Others, however, think this is a blip in an otherwise strong historical showing and the GOP can be saved. This side is asking Republicans to, begrudgedly, vote for Biden and allow the party to rest and detox. The popularity of the Lincoln Project, a group of high ranking republicans who are campaigning against Trump and Trump supporting Republicans, shows how many are hoping the party can be saved. They hope to be able to regroup after the tornado of the last four years and get back to “normal.” It was done after the overconfident “win” of the Cold War, after the nation’s lurch to the left in the sixties, and after the premature declaration of “victory” after 9/11. Surely, they can do it one more time.

The second issue that is drawing ever more attention is the use of the American flag. When Mike Pence accepted the Vice Presidential nomination he said:

Let’s run the race marked out for us. Let’s fix our eyes on Old Glory and all she represents. Let’s fix our eyes on this land of heroes and let their courage inspire. And let’s fix our eyes on the author and perfecter of our faith and freedom and never forget that where the spirit of the Lord is there is freedom — and that means freedom always wins.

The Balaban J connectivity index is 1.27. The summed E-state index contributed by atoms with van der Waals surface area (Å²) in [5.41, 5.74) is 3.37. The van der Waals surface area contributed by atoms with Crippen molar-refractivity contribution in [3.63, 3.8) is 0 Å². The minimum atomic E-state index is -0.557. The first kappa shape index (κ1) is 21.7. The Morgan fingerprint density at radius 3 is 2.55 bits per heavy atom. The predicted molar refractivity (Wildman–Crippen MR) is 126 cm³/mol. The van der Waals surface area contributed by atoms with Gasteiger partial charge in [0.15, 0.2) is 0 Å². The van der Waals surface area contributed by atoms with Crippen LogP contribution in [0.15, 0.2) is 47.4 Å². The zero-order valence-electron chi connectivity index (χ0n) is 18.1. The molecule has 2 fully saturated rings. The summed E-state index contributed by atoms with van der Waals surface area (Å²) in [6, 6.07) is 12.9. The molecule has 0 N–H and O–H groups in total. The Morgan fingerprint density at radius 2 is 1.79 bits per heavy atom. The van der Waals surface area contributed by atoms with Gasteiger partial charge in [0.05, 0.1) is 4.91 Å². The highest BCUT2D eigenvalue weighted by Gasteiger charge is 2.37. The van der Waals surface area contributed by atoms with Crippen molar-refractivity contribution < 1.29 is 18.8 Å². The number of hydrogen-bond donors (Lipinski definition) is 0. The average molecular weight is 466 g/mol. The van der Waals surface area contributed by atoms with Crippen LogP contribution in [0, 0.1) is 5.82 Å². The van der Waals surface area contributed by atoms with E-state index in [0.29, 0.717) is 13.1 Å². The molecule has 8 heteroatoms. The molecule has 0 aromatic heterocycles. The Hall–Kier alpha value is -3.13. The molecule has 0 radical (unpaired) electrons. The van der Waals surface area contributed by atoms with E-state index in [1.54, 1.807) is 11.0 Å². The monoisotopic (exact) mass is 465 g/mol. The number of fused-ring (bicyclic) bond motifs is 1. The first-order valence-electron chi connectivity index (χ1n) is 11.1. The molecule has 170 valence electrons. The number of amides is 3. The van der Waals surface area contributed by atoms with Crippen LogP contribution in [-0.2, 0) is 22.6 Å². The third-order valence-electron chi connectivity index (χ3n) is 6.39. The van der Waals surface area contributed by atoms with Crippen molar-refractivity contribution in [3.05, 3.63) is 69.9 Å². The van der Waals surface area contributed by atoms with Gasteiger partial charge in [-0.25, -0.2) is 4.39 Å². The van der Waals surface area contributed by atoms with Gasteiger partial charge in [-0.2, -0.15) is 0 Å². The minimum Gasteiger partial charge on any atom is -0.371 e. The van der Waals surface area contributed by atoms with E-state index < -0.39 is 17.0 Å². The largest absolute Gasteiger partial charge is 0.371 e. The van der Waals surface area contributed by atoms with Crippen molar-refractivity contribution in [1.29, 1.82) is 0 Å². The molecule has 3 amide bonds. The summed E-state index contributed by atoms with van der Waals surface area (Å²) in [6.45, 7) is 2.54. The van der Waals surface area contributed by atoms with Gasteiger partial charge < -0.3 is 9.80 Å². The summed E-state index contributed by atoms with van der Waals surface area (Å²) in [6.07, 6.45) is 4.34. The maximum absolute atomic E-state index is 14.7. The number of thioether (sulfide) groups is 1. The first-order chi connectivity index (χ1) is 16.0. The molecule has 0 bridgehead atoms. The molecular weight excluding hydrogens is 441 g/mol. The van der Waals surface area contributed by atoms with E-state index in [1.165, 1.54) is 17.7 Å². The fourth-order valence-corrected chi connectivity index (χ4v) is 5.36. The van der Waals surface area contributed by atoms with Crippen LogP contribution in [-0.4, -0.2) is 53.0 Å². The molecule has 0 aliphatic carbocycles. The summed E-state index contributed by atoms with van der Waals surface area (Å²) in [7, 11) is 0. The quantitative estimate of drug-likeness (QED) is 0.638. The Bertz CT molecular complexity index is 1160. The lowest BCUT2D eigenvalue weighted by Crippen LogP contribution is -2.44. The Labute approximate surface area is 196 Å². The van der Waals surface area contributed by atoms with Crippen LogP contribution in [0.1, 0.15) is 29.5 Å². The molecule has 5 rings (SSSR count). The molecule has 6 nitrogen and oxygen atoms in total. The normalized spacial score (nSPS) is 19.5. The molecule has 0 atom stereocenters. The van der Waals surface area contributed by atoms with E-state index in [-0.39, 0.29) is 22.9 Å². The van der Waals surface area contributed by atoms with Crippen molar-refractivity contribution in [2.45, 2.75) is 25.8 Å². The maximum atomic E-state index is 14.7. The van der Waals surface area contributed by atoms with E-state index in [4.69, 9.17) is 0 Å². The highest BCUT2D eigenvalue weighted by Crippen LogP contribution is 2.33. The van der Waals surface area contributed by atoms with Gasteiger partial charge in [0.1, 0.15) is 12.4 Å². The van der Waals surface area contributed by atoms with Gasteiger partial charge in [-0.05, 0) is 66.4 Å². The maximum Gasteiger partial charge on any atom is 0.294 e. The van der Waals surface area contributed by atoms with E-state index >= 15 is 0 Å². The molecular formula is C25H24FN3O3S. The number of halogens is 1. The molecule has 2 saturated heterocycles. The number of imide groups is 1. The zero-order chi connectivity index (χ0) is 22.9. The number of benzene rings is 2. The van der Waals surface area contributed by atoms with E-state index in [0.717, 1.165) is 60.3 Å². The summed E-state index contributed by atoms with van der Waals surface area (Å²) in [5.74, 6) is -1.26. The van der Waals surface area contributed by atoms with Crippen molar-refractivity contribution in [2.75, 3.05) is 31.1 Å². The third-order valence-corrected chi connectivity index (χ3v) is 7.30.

The Washington Post pointed out why that sounds so familiar to Christian ears. Pence takes two scripture references and inserting “Old Glory” where it talks about God. Some Americans are claiming this idolatry of the flag is popping up more. It also seems to be more popular among Trump supporters and groups against things like Black Lives Matter.

This issue is becoming a heated one. On a recent flight there was an altercation when the flight attendant asked a passenger to switch their gaiter style face covering for an approved face mask. Guess what the design was on the gaiter...the American flag. (By the way, this is a violation of flag code a, b, c, d, e, and h.) The argument was not about flag code though, it was about a rule that was clearly stated by the airline as mandatory for all passengers to fly. The enforcement of that rule sent the flag wearer over the edge and assuming their rights were being violated.

The scene was even more violent when a man was standing on a corner in Pueblo, Colorado, with an American Flag and a body camera. The video he captured was of a man smashing the windows of his truck with a shovel. When he runs to stop the man a fight breaks out with the American flag being used as a weapon (flag code violation) alongside mace spray. The man claims he did nothing to provoke the man but carry an American flag. This scene led others to wonder why the flag is so offensive to some and if it is time to reclaim the flag — including lowering the flag nationally for Black lives. When the flag becomes a fearful sight for some in our country we should examine how it is being used and why that is the case.

In the Sermon